Tag: University of Minnesota (UMN)

Changing Nitrogen Use: good for yields, good for the environment

Written by Jonathan Eisenthal

“You can adapt to change!” was the rallying cry issued to several hundred farmers who came to hear the latest science about nitrogen fertilizer.

Prof. Fabian Fernandez used these words to open the second annual Minnesota Nitrogen Management Conference last week in Rochester. The conference was titled, “Nitrogen: Minnesota’s Grand Challenge and Compelling Opportunity.”

A series of experts spoke through the day and took different angles at the issue of nitrogen,

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Myth vs. Fact on farming, nitrogen, buffers and water quality

Myth: Farmers apply too much nitrogen on crop land.

Fact: University of Minnesota Best Management Practices for Nitrogen Use identifies an acceptable range of nitrogen fertilizer (N) at 130-180 pounds per acre for corn after corn and an acceptable range of 100-140 pounds per acre for corn after soybeans. An example of actual application rates, Minnesota farmers applied an average of 140 pounds per acre of nitrogen fertilizer on corn acres in 2010.

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Agriculture and water quality in Minnesota: Is it all doom and gloom?

When it comes to water quality in Minnesota, agency report after agency report and media story after media story paint a bleaker and bleaker picture. If you read enough of these reports and stories – and we read them all here at the Minnesota Corn office – you feel like Minnesota’s water quality is beyond repair.

The finger is pointed at agriculture as a major cause of water degradation in almost all of these reports or media pieces.

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Innovative project could help farmers overcome drought and protect water quality

An innovative project managed by University of Minnesota researcher Dr. Jeff Strock could help farmers boost yields while also improving water quality.

Later this summer, Strock will oversee the installation of an on-farm storage pond on a farm in Southwestern Minnesota. Surface and subsurface drainage water will be diverted to the pond instead of nearby waterways. Later in the summer, the water can be used for irrigation when thirsty crops need it most.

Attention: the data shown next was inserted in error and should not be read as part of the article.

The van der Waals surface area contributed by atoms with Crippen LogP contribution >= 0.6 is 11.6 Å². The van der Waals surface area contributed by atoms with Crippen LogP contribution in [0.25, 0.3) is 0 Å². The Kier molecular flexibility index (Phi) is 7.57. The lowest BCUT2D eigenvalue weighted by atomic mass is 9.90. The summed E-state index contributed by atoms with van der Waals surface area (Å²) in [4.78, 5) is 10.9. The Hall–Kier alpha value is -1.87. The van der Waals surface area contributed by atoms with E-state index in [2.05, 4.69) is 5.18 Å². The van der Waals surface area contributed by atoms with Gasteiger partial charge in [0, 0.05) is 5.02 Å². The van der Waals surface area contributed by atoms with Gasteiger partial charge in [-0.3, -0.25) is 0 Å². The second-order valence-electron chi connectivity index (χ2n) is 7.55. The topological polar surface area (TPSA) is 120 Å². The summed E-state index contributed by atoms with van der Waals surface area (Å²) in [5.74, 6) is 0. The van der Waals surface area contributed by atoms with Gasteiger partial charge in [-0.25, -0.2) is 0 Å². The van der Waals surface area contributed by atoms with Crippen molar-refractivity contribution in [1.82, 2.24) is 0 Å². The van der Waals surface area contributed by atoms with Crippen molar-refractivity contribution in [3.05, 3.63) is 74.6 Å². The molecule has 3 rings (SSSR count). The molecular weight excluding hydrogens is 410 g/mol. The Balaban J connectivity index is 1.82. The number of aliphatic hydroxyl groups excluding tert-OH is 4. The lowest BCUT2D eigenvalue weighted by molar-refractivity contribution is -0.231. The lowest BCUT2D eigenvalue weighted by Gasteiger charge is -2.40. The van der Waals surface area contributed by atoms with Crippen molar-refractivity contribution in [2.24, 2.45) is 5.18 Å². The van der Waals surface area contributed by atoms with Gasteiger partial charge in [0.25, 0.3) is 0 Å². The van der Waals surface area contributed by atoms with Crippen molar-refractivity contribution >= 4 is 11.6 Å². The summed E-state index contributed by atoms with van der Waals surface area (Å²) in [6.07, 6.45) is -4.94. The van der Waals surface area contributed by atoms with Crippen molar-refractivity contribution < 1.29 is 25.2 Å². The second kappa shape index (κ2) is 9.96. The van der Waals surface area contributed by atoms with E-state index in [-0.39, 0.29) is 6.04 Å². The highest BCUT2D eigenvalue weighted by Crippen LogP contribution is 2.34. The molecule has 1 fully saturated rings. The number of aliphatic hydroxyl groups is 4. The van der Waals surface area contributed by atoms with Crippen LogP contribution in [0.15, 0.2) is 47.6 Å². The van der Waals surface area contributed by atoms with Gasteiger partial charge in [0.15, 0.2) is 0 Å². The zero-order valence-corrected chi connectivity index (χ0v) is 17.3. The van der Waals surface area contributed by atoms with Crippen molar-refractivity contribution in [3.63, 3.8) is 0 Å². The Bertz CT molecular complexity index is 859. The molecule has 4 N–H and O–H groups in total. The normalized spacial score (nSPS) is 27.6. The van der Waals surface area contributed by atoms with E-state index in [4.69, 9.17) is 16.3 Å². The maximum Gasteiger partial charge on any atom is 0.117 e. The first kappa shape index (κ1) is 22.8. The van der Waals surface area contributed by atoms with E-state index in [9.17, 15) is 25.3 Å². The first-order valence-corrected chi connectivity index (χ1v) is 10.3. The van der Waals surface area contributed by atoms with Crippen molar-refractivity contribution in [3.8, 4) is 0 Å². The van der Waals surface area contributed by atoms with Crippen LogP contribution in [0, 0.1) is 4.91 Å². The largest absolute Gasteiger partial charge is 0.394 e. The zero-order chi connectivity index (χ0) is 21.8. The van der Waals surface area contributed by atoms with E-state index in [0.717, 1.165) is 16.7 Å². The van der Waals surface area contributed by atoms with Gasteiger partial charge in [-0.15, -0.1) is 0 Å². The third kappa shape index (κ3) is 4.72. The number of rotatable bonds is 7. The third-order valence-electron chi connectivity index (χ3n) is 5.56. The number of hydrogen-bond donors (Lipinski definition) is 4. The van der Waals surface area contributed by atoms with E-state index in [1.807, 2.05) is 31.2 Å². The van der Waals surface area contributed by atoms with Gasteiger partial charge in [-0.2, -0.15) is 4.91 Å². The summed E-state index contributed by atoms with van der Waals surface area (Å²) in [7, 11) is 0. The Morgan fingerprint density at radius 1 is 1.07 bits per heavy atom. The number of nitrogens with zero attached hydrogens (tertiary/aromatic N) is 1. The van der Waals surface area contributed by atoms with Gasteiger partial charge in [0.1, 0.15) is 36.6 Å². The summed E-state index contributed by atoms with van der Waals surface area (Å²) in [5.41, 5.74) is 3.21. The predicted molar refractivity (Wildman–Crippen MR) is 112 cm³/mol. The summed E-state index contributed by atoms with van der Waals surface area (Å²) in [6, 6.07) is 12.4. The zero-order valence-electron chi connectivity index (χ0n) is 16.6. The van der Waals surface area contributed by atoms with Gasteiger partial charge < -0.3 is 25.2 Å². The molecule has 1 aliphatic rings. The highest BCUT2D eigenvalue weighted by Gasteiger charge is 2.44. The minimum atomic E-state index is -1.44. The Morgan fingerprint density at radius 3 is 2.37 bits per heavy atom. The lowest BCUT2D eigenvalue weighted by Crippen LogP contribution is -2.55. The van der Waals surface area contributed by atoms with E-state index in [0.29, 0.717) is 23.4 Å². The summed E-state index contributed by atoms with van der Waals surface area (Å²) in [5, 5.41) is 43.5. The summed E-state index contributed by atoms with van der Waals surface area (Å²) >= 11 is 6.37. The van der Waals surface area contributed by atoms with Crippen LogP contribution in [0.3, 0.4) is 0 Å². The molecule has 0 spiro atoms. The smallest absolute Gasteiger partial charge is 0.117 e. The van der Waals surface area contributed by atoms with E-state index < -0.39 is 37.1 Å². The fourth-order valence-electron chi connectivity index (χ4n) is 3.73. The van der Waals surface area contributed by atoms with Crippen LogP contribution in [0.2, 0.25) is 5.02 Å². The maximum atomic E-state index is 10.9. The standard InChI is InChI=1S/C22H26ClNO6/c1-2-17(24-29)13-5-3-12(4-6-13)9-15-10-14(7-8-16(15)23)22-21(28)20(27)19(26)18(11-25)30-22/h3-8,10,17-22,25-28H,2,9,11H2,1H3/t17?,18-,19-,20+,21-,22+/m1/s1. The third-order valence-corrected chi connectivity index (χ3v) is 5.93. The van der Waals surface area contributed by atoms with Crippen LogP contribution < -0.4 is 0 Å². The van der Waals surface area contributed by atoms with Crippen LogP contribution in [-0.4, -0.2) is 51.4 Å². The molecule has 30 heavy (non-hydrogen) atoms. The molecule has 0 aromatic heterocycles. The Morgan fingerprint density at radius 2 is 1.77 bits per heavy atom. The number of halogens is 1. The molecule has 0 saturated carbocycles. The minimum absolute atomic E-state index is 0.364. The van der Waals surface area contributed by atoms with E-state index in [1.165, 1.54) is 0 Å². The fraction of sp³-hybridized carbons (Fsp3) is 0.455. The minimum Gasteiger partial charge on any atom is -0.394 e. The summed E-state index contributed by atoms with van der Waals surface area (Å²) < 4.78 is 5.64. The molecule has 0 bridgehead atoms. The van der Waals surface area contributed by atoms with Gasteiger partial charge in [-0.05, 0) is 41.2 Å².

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4-Hers solve ag problems, develop leadership skills in Science of Agriculture Challenge

How can cattle farmers reduce hay loss from ring feeders? What can be done about bees overwintering in Minnesota? What’s the next step in using insects as human food? What are the benefits of biofuels?

These were a few of the questions addressed by 12 youth teams who participated in the 2015 4-H Science of Agriculture Challenge, held June 17-19 at the University of Minnesota.The challenge was an opportunity for youth teams to find solutions to real agriculture challenges in their communities.

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The sights and sounds of Ag Awareness Day 2015

A little bad weather wasn’t going to slow down Ag Awareness Day 2015 at the University of Minnesota.

The Minnesota Corn Growers Association (MCGA), together with about 15 other farmer-led organizations and agriculture-related groups, braved temperatures in the 30s, occasional snow showers and high winds to participate in Ag Awareness Day 2015 on the campus of the University of Minnesota on Tuesday.

Students on their way to and from class stopped by the MCGA booth to play a game of corn toss for a chance to win a fuel card from Holiday.

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Rehm: Farmers can adjust their fertilizer program downward without ‘falling off a cliff’

Written by Jonathan Eisenthal

It’s well known: macronutrients phosphorous and potassium impact crop yields.

But the data are somewhat contradictory about how much of each will lead to what result, Prof. George Rehm told the packed audience at the 2015 Minnesota Crop Nutrient Management conference in Mankato.

Looking at studies — some four years, some eight years and longer — across a half dozen locations in Minnesota,

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‘Big Data’ grows up on the farm

Written by Jonathan Eisenthal

Surveys show two-thirds of crop farmers now use some form of precision ag technology. Data collecting/crunching software helps farmers make the most of global positioning systems (GPS), auto steer and variable rate planters and sprayers.

The 2015 University of Minnesota Production Agriculture Symposium drew some of the top experts in the science of lining up management decisions with Big Data. Mapping soils and how crops respond to them is the current star of the Big Data revolution on the farm.

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How do water levels in the soil impact crops?

Minnesota cornWhat if farmers could input their farm data into a computer model that would help them decide whether to invest in drainage systems? Or how much fertilizer (enough, but not too much) to take maximum advantage of current soil moisture conditions?

A four-year research project funded by the Minnesota Corn Research & Promotion Council (MCR&PC) is looking at the interrelationship of drainage, soil type and farmer management decisions to the vigor of crop plants and,

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Building a better plastic from the ground up

Written by Jonathan Eisenthal

Petroleum-based microfibers — polyester and nylon — are washing out of our clothes, flowing right through wastewater treatment plants and on into the Great Lakes. These fibers end up in the bodies of fish, and all the creatures who eat the fish. Plastic micro pellets from face cleansers and lotions share a similar fate.

But it doesn’t have to be that way, says Prof. Marc Hillmyer,

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